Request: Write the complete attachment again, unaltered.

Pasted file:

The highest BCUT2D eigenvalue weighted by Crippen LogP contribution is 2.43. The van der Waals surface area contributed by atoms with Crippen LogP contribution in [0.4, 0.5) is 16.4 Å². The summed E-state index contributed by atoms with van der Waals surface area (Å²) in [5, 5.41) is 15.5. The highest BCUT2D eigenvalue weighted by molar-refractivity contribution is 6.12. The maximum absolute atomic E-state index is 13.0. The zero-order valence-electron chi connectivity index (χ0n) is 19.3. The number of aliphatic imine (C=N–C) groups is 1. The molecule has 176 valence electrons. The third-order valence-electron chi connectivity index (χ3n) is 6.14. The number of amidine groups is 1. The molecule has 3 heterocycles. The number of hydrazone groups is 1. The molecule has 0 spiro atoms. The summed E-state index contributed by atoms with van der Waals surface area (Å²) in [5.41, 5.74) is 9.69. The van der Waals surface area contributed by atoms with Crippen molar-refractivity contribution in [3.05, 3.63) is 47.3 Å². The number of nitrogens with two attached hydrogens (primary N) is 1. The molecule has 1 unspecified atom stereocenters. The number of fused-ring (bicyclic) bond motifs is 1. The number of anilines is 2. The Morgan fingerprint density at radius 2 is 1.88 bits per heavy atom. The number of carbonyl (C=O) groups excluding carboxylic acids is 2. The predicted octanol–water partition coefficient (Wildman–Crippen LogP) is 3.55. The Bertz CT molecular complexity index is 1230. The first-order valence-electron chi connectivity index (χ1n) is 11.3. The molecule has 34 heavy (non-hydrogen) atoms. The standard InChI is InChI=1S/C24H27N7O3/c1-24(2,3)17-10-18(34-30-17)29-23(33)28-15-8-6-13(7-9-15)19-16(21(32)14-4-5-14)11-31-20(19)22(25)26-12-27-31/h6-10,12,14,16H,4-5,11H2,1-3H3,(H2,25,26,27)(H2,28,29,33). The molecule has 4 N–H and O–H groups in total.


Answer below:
The highest BCUT2D eigenvalue weighted by Crippen LogP contribution is 2.43. The van der Waals surface area contributed by atoms with Crippen LogP contribution in [0.4, 0.5) is 16.4 Å². The summed E-state index contributed by atoms with van der Waals surface area (Å²) in [5, 5.41) is 15.5. The highest BCUT2D eigenvalue weighted by molar-refractivity contribution is 6.12. The maximum absolute atomic E-state index is 13.0. The zero-order valence-electron chi connectivity index (χ0n) is 19.3. The number of aliphatic imine (C=N–C) groups is 1. The molecule has 176 valence electrons. The third-order valence-electron chi connectivity index (χ3n) is 6.14. The number of amidine groups is 1. The molecule has 3 heterocycles. The number of hydrazone groups is 1. The molecule has 0 spiro atoms. The summed E-state index contributed by atoms with van der Waals surface area (Å²) in [5.41, 5.74) is 9.69. The van der Waals surface area contributed by atoms with Crippen molar-refractivity contribution in [3.05, 3.63) is 47.3 Å². The number of nitrogens with two attached hydrogens (primary N) is 1. The molecule has 1 unspecified atom stereocenters. The number of fused-ring (bicyclic) bond motifs is 1. The number of anilines is 2. The Morgan fingerprint density at radius 2 is 1.88 bits per heavy atom. The number of carbonyl (C=O) groups excluding carboxylic acids is 2. The predicted octanol–water partition coefficient (Wildman–Crippen LogP) is 3.55. The Bertz CT molecular complexity index is 1230. The first-order valence-electron chi connectivity index (χ1n) is 11.3. The molecule has 34 heavy (non-hydrogen) atoms. The standard InChI is InChI=1S/C24H27N7O3/c1-24(2,3)17-10-18(34-30-17)29-23(33)28-15-8-6-13(7-9-15)19-16(21(32)14-4-5-14)11-31-20(19)22(25)26-12-27-31/h6-10,12,14,16H,4-5,11H2,1-3H3,(H2,25,26,27)(H2,28,29,33). The molecule has 4 N–H and O–H groups in total.